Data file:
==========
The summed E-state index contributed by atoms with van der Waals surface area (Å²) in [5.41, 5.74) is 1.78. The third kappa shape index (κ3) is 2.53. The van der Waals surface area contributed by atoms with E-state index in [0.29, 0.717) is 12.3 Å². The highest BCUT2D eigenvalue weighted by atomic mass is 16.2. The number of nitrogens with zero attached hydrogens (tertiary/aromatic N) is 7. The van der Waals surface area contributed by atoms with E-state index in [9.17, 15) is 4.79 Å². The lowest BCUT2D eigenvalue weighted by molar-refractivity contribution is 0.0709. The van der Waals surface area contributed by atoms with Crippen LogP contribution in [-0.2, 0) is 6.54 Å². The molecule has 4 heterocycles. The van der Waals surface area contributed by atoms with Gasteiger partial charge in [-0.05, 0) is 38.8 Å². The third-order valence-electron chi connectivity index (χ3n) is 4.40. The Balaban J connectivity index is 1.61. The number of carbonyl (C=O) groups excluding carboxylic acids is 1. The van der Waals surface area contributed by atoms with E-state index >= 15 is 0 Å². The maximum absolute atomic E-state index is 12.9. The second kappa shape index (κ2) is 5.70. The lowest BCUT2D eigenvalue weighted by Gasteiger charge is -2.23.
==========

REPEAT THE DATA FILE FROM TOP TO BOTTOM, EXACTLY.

The summed E-state index contributed by atoms with van der Waals surface area (Å²) in [5.41, 5.74) is 1.78. The third kappa shape index (κ3) is 2.53. The van der Waals surface area contributed by atoms with E-state index in [0.29, 0.717) is 12.3 Å². The highest BCUT2D eigenvalue weighted by atomic mass is 16.2. The number of nitrogens with zero attached hydrogens (tertiary/aromatic N) is 7. The van der Waals surface area contributed by atoms with E-state index in [9.17, 15) is 4.79 Å². The lowest BCUT2D eigenvalue weighted by molar-refractivity contribution is 0.0709. The van der Waals surface area contributed by atoms with Crippen LogP contribution in [-0.2, 0) is 6.54 Å². The molecule has 4 heterocycles. The van der Waals surface area contributed by atoms with Gasteiger partial charge in [-0.05, 0) is 38.8 Å². The third-order valence-electron chi connectivity index (χ3n) is 4.40. The Balaban J connectivity index is 1.61. The number of carbonyl (C=O) groups excluding carboxylic acids is 1. The van der Waals surface area contributed by atoms with E-state index >= 15 is 0 Å². The maximum absolute atomic E-state index is 12.9. The second kappa shape index (κ2) is 5.70. The lowest BCUT2D eigenvalue weighted by Gasteiger charge is -2.23.